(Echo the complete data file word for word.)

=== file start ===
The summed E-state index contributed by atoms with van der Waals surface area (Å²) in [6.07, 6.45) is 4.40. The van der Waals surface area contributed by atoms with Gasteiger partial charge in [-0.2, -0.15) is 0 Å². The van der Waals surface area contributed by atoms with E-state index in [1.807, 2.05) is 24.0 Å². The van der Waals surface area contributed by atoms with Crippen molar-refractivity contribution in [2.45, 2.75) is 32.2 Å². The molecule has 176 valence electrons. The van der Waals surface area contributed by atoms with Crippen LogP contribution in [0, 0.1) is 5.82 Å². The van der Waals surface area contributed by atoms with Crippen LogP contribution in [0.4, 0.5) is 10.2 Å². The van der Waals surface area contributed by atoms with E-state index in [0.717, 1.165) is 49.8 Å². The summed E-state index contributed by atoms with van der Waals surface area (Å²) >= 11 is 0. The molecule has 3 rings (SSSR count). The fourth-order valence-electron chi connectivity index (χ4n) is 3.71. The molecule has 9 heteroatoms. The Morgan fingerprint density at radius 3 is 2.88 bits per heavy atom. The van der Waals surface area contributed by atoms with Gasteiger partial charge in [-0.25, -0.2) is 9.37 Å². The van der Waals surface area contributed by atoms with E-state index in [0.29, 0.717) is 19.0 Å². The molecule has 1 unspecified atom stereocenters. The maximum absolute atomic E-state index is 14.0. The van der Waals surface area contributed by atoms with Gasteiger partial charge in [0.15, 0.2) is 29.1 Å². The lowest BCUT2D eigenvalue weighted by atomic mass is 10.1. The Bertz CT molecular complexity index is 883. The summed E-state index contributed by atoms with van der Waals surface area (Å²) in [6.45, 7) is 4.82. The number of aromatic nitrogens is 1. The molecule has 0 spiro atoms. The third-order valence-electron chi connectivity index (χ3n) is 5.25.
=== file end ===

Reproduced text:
The summed E-state index contributed by atoms with van der Waals surface area (Å²) in [6.07, 6.45) is 4.40. The van der Waals surface area contributed by atoms with Gasteiger partial charge in [-0.2, -0.15) is 0 Å². The van der Waals surface area contributed by atoms with E-state index in [1.807, 2.05) is 24.0 Å². The van der Waals surface area contributed by atoms with Crippen molar-refractivity contribution in [2.45, 2.75) is 32.2 Å². The molecule has 176 valence electrons. The van der Waals surface area contributed by atoms with Crippen LogP contribution in [0, 0.1) is 5.82 Å². The van der Waals surface area contributed by atoms with Crippen LogP contribution in [0.4, 0.5) is 10.2 Å². The van der Waals surface area contributed by atoms with E-state index in [0.717, 1.165) is 49.8 Å². The summed E-state index contributed by atoms with van der Waals surface area (Å²) >= 11 is 0. The molecule has 3 rings (SSSR count). The fourth-order valence-electron chi connectivity index (χ4n) is 3.71. The molecule has 9 heteroatoms. The Morgan fingerprint density at radius 3 is 2.88 bits per heavy atom. The van der Waals surface area contributed by atoms with Gasteiger partial charge in [-0.25, -0.2) is 9.37 Å². The van der Waals surface area contributed by atoms with E-state index in [0.29, 0.717) is 19.0 Å². The molecule has 1 unspecified atom stereocenters. The maximum absolute atomic E-state index is 14.0. The van der Waals surface area contributed by atoms with Gasteiger partial charge in [0.15, 0.2) is 29.1 Å². The lowest BCUT2D eigenvalue weighted by atomic mass is 10.1. The Bertz CT molecular complexity index is 883. The summed E-state index contributed by atoms with van der Waals surface area (Å²) in [6.45, 7) is 4.82. The number of aromatic nitrogens is 1. The molecule has 0 spiro atoms. The third-order valence-electron chi connectivity index (χ3n) is 5.25.